Chris Christie Vetoes Gun Reform Bill Despite Pleas From Sandy Hook Parents

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"Chris Christie Vetoes Gun Reform Bill Despite Pleas From Sandy Hook Parents"

A memorial for the victims of the elementary school massacre at Sandy Hook

A memorial for the victims of the elementary school massacre at Sandy Hook

CREDIT: AP Photo/Jessica Hill

On Wednesday morning, parents of victims killed in the Sandy Hook massacre delivered a 55,000-signature petition to Gov. Chris Christie (R) imploring him to sign a modest gun reform law that would reduce the number of rounds permissible in gun magazines from 15 to 10. An hour later, Christie vetoed that bill, saying it was the “very embodiment of reform in name only.”

Christie sent the bill back as a “conditional veto” with calls to reform the mental health system, but his veto effectively killed the provision that would have limited the number of bullets in a magazine.

“[H]is statement accusing us of ‘grandstanding’ and furthering ‘empty rhetoric’ is a blow to the memories of our children,” said Nicole Hockley and Mark Barden, who both lost their first-grade sons during the shooting at Sandy Hook Elementary School. “… If Governor Christie truly wants to make meaningful reform, then focusing on what actually works would include the mental health reforms he proposes PLUS the limitation on high capacity magazines.”

Since 1984, there have been at least 12 mass shootings in which the shooter used magazines holding between 10 and 15 rounds, according to the Violence Policy Center. In the Tuscon, Ariz. shooting that injured former congresswoman Gabby Giffords, it was the 13th shot that killed 9-year-old Christina Taylor Green. Hockley and Barden said a limit on magazines also could have prevented more deaths during the Sandy Hook shooting.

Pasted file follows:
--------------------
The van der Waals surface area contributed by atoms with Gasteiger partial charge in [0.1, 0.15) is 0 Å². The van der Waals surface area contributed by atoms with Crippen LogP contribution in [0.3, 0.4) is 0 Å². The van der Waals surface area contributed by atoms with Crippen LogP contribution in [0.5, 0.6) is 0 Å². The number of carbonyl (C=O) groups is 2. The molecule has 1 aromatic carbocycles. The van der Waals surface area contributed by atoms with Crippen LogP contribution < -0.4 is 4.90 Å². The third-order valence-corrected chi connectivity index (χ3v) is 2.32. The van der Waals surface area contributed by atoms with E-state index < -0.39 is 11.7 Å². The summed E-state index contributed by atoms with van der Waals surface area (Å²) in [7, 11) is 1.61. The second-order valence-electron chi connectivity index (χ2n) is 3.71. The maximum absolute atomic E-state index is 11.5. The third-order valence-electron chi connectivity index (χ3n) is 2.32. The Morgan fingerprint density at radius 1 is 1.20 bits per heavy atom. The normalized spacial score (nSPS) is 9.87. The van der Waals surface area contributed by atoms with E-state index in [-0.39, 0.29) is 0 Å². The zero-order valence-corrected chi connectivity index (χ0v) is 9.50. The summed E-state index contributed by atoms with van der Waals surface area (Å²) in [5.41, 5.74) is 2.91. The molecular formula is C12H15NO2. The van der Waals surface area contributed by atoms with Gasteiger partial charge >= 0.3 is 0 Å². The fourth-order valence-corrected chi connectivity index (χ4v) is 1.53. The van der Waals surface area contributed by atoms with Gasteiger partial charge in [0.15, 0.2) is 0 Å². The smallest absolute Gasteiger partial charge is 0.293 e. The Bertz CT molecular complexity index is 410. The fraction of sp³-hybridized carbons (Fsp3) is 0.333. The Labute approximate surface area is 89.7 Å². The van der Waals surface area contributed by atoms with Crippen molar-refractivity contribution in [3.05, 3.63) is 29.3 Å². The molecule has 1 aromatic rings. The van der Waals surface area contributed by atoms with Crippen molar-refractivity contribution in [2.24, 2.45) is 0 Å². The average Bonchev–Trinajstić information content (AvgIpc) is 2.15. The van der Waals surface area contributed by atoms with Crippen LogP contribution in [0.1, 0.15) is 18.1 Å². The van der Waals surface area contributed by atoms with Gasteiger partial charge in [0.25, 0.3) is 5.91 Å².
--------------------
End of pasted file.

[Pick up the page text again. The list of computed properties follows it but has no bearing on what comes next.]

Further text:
Magazines in guns hold a limited number of “shells” or bullets. Once all the shells have been used, an individual must stop and reload the gun to continue shooting. In a number of mass shootings, this stopping to reload has given others an opportunity to intervene or subdue the shooter, and prevented additional loss of life. Just last month, the shooter who killed one student and injured several others at Seattle Pacific University was pepper sprayed and held down when he stopped to reload his gun. In the Tuscon, Ariz. shooting, Jared Loughner killed six and injured 13 others using a handgun with a 31-round clip. But he was ultimately stopped when he went to change magazines. And during the Sandy Hook Massacre, several kids reportedly escaped while shooter Adam Lanza was reloading his gun.

Last year, Christie vetoed another bill that would have banned military-style .50 caliber rifles and refined tracking of gun purchases. But New Jersey does have more robust gun regulations than many other states, including an assault weapons ban.

Senate President Steve Sweeney said Christie’s veto statement “sounds like it was geared more for a national audience, rather than crafted for the streets of New Jersey.”

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